From left, U.S. Mideast envoy George Mitchell, Palestinian negotiator Saeb Erekat and Palestinian Pr
From left, U.S. Mideast envoy George Mitchell, Palestinian negotiator Saeb Erekat and Palestinian President Mahmoud Abbas. Photo by AP
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Arab foreign ministers spoke out Wednesday against any talks between Israel and the Palestinians, direct or indirect, unless the United States takes a firm stance on the future borders of a Palestinian state.

 

The Arab position, reflecting growing Palestinian frustration, is pushing the U.S. to endorse the original 1967 borders as the baseline for negotiations between the two parties.

While the Arabs are not backing a return to negotiations at this stage, they are not advocating any alternatives yet, such as a unilateral declaration of a Palestinian state.

The United States' peace efforts suffered a major setback after Washington abandoned efforts to coax Israel to freeze Jewish settlement in areas the Palestinians want for a future state.

Last week, American officials said they would keep talking to both sides and now plan to discuss the so-called core issues of the conflict, including the borders of a Palestinian state and security arrangements, separately with Israelis and Palestinians.

The negotiation track between the Palestinians and Israelis is futile. There is no return to talks. Any resumption is conditioned on a serious offer that ensures the end to the Arab-Israeli conflict based on the peace process references, a final statement from the Arab ministers said.

The Palestinians say they want a state in the West Bank, Gaza and east Jerusalem territories captured by Israel in the 1967 Mideast War. They say they are willing to swap 1.9 percent of the land to enable Israel to keep some of the settlements.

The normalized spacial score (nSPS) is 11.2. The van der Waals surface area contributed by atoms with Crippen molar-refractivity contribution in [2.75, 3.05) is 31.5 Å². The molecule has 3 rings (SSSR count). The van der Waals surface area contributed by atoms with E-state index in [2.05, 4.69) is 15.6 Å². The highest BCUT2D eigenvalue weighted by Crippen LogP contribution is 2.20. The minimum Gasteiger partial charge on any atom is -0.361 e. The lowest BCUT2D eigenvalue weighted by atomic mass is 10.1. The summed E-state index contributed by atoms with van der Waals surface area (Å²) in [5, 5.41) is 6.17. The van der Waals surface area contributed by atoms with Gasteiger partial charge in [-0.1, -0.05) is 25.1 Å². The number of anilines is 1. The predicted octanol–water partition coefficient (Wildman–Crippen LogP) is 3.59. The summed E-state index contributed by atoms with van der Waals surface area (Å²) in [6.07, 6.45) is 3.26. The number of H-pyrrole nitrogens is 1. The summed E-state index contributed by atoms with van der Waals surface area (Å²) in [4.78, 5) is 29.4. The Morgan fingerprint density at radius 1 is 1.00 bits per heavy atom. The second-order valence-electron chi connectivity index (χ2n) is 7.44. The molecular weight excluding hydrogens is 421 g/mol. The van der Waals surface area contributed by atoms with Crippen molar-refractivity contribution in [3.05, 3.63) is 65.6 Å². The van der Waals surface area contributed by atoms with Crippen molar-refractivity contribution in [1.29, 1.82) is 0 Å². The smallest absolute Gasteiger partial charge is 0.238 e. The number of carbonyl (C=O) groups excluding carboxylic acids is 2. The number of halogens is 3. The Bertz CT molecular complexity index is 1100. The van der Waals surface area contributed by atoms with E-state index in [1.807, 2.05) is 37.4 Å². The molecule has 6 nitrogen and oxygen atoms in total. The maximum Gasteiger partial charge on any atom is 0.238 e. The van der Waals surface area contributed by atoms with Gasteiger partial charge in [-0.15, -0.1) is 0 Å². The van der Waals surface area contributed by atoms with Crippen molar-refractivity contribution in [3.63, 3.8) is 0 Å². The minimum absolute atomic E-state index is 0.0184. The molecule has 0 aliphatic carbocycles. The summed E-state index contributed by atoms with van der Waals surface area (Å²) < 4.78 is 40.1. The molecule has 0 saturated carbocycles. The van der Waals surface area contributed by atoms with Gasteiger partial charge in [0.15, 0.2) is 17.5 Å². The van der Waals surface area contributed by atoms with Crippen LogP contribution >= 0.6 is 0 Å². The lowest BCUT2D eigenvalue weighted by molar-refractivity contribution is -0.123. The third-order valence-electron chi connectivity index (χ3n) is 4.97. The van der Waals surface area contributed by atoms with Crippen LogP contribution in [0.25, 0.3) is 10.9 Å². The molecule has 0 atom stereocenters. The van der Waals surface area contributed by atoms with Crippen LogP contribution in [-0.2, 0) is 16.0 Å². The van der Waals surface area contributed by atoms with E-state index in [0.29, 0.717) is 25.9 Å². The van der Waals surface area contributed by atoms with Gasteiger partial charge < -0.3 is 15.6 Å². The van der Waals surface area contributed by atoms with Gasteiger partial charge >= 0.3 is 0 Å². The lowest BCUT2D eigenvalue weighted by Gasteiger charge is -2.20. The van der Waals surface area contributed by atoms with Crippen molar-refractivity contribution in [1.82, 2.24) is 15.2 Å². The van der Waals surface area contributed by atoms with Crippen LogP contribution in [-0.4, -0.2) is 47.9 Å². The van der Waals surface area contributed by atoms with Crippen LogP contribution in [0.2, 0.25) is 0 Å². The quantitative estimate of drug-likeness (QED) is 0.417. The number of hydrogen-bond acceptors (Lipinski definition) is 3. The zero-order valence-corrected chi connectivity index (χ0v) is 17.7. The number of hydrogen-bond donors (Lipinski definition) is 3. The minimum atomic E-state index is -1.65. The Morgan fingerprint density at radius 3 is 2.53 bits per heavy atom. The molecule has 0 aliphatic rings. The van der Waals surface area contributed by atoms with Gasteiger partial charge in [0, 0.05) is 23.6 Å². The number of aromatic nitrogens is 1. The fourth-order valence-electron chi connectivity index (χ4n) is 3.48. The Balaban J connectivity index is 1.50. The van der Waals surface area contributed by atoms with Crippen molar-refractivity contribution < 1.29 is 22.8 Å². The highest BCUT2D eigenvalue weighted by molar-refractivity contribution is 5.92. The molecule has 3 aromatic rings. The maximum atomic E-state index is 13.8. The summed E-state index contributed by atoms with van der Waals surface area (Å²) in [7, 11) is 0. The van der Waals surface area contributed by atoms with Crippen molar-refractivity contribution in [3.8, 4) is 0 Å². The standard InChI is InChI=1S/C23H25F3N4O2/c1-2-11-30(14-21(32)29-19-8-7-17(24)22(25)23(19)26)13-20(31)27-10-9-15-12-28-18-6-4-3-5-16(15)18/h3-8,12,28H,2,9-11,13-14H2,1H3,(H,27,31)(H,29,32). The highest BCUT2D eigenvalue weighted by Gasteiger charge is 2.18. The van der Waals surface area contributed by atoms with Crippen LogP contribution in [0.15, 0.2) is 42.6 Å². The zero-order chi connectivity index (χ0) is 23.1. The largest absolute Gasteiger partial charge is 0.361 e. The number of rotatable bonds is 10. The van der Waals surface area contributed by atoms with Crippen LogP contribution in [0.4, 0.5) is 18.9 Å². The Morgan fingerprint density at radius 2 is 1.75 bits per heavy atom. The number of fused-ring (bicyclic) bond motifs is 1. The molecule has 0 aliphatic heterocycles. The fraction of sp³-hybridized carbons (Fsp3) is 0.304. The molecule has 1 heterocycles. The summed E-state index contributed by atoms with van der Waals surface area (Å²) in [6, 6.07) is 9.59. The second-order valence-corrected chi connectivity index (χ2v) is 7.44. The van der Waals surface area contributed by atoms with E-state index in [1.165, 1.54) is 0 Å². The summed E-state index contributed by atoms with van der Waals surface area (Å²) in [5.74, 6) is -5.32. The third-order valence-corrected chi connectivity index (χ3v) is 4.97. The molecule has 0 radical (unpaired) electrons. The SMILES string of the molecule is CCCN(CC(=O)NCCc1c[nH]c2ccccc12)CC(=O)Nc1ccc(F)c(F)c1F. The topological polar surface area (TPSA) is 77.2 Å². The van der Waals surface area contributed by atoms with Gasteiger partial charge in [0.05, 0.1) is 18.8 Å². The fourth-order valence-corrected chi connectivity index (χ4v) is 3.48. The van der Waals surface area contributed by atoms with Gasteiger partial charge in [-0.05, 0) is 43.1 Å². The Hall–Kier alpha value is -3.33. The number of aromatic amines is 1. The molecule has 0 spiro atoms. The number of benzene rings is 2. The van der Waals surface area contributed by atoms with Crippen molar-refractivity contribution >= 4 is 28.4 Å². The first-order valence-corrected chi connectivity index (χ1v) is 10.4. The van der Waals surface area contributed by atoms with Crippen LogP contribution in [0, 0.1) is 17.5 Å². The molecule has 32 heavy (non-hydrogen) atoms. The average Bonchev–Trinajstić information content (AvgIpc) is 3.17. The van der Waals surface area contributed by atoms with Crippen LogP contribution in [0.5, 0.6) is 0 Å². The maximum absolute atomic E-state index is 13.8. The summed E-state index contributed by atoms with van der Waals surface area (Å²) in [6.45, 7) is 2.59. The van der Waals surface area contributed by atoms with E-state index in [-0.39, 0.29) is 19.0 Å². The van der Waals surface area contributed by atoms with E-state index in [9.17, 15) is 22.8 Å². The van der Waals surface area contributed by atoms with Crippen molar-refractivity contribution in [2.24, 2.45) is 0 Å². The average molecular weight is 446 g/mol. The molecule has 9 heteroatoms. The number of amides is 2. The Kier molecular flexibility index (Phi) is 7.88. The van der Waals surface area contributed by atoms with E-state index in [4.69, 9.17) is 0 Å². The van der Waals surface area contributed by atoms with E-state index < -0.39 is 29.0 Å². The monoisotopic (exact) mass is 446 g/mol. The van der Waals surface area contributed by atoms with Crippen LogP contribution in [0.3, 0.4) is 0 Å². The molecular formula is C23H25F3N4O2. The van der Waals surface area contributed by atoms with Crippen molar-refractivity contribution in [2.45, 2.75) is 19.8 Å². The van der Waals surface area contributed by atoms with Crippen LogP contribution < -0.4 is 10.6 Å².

The ministers said the failure of Washington to force Israel to stop settlement building on territories occupied in 1967 demands that the American administration declares clearly the two states' borders be based on the 1967 borders.

Israel has not agreed to the idea of the 1967 as a baseline. Some parties in Israel's coalition government oppose any land concession, while others are ready to make them, but on a lesser scale than what the Palestinians would consider acceptable.

Qatar's Foreign Minister Sheik Hamad bin Jassem Al Thani said the Arabs are skeptical the U.S. will be able to pressure Israel on core issues if it failed to force a settlement freeze, saying during his opening statement that the Arabs can't provide support for the return to talks, whether direct or indirect, under these circumstances.

Palestinian leader Mahmoud Abbas has relied on an Arab League endorsement to give himself political coverage before engaging first in indirect and then direct talks with the Israelis.

The Israeli position is now becoming clear that it attempts to divert the negotiation track into what the Israeli government wants, and to render the peace everyone is talking about into a peace with an Israeli hue without any consideration for the Palestinian and Arab rights, said Sheik Hamad.

But the Qatari minister said Arabs and the Palestinians at this stage are unable to pursue any other solutions but the peace talks.

At least this time, we will stop the talks until the Americans can come up with something new.
The U.S. Mideast envoy returned to the region on Monday, seeking to revive the troubled peace efforts and met with the two sides, and with Egypt's president and the secretary general of the Arab League.

U.S. State Department spokesman P.J. Crowley said as the meeting was underway that Washington continues to look for ongoing support by regional players on our joint efforts.

U.S. Secretary of State Hilary Clinton has said she wants to push the parties to address core issues that have repeatedly scuttled two decades of peace efforts: the final borders between Israel and a future Palestine, the fate of millions of Palestinian refugees displaced as a result of Israel's creation in 1948, and resolving the disputing claims to east Jerusalem, home to sensitive Jewish, Muslim and Christian holy sites.

But the administration has said little on how it will pursue these goals.